Over the last 3 years, The Ohio State University in Columbus has been taken the lead among major college athletics departments in hosting Zero-Waste football games. Considering Ohio Stadium (aka “The Horseshoe”) holds upwards of 106,000, this is no mean feat! GreenSportsBlog correspondent Elyssa Emrich delved into the Buckeyes’ groundbreaking efforts last October. This year, I decided to see for myself what Ohio State is doing, green-wise. That Ohio State was playing host to my alma mater, Rutgers, in its first-ever Big Ten road game, was just a coincidence*.
Ohio State’s record on the football field this season is a stellar 5-1 as of this writing after their tight, taut, hard fought win over a game Rutgers squad#. As impressive as that record is, it’s not yet as strong as the record the team of OSU’s Athletics Department, Energy Services Department and the Sustainability Office have mustered when it comes to diverting from landfill the massive amounts of waste a home game produces. OSU’s on-field winning percentage is 83%; it’s diversion rate at 2013 home games averaged over 90%, which allowed them to claim Zero-Waste status for the season. And, if we take out last season’s home game vs. Iowa, which netted a diversion rate of only 56% because the area’s recycling and composting infrastructure was over-taxed due to the Columbus Marathon being held over the same weekend, the average for the remaining home games was an amazing 97%. For the football team to beat that record, it would have to go undefeated, something that Virginia Tech made sure would not happen this year.
Wanting to see what a 97% diversion rate looked like in person, I schlepped out to Columbus for Rutgers-Ohio State this past weekend. What I saw almost everywhere were prominently displayed recycling and composting bins, something that might have been new and perhaps confusing when it debuted in 2012, but now appears to be part of the fabric of the Ohio State Gameday experience.
Zero Waste Stations and signage, Lower Level Concourse at Ohio Stadium, home of the Ohio State Buckeyes. Ohio State diverted more than 90% of the waste produced at its home football games in 2013, allowing it to claim Zero-Waste status. It is on a similar pace in 2014. (Photo Credit: Lewis Blaustein)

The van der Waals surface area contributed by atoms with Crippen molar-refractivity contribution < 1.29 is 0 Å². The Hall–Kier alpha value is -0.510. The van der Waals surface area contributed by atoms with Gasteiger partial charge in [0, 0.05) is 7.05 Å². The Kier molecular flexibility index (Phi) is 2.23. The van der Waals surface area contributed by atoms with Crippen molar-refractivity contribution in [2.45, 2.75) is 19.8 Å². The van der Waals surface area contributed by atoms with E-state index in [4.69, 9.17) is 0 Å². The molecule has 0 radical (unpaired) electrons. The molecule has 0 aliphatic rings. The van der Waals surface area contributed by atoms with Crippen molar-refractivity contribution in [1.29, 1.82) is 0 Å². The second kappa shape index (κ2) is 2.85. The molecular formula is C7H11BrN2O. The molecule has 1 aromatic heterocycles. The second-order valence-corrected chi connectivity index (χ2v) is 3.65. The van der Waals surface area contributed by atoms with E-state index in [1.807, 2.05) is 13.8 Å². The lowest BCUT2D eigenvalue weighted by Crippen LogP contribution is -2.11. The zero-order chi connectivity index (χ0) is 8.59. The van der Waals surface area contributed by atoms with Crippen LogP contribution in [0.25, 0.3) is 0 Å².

The bins were almost everywhere you looked: In the many tailgate areas, every 20-30 yards along the concourses of the 93 year old Ohio Stadium, and in the luxury suites@. I watched as fans separated their waste into the appropriate bins without much fuss. Some of the bins were staffed by folks who were there to answer questions and guide fans to place their refuse in the correct bins. During the brief time I was watching, the staffers were not very busy as the fans appeared to know which bit of waste should go where.
The utensils, plates and cups in the concourses and suites were compostable. My unscientific survey found nothing that was un-compostable or un-recyclable.
Recycling and compost bins in a luxury suite at Ohio Stadium. (Photo Credit: Lewis Blaustein)
Just 3 miles down the road from Ohio Stadium sits Nationwide Arena, home of the NHL’s Columbus Blue Jackets. Despite being about 80 years younger than The Horseshoe, Nationwide appears to be far less green. At the Blue Jackets-Calgary Flames match the night before Ohio State-Rutgers, I did see composting and recycling bins but there were far fewer of them than at Ohio Stadium and they weren’t staffed. Diversion rates must not have reached the Zero-Waste (90% or above) level, or else there would be some mention of that, somewhere. In fact, as far as I could tell, recycling and composting are not mentioned at all on the Blue Jackets nor the Arena’s websites. This is curious, given the leadership the NHL has shown, compared to all of the other North American professional sports leagues, on sustainability (the league issued the first-ever Sustainability Report of any pro league).
We didn’t get to visit other pro sports venue in town, Columbus Crew Stadium, home of the Crew of Major League Soccer. Similar to the Blue Jackets/Nationwide Arena, The Crew/Crew Stadium shows no evidence of a commitment to environmental sustainability on their website.
To me, this presents a great opportunity for the Ohio State students and administrators to reach out to the Blue Jackets and Crew and show ’em how to go Zero-Waste and the benefits of doing so. I plan to go back to Columbus in 2016 for the next Rutgers visit. Hopefully the game will be a lot closer and hopefully the Blue Jackets and/or Crew will have gone Zero-Waste by then.
* Not really
# Uh, not really. Ohio State obliterated the Scarlet Knights, 56-17, in a game that wasn’t as close as the score indicates. This will be GSB’s only mention of what transpired during the game.
@ Thanks to college friend and GSB reader Dave Koenig for access to the suites!
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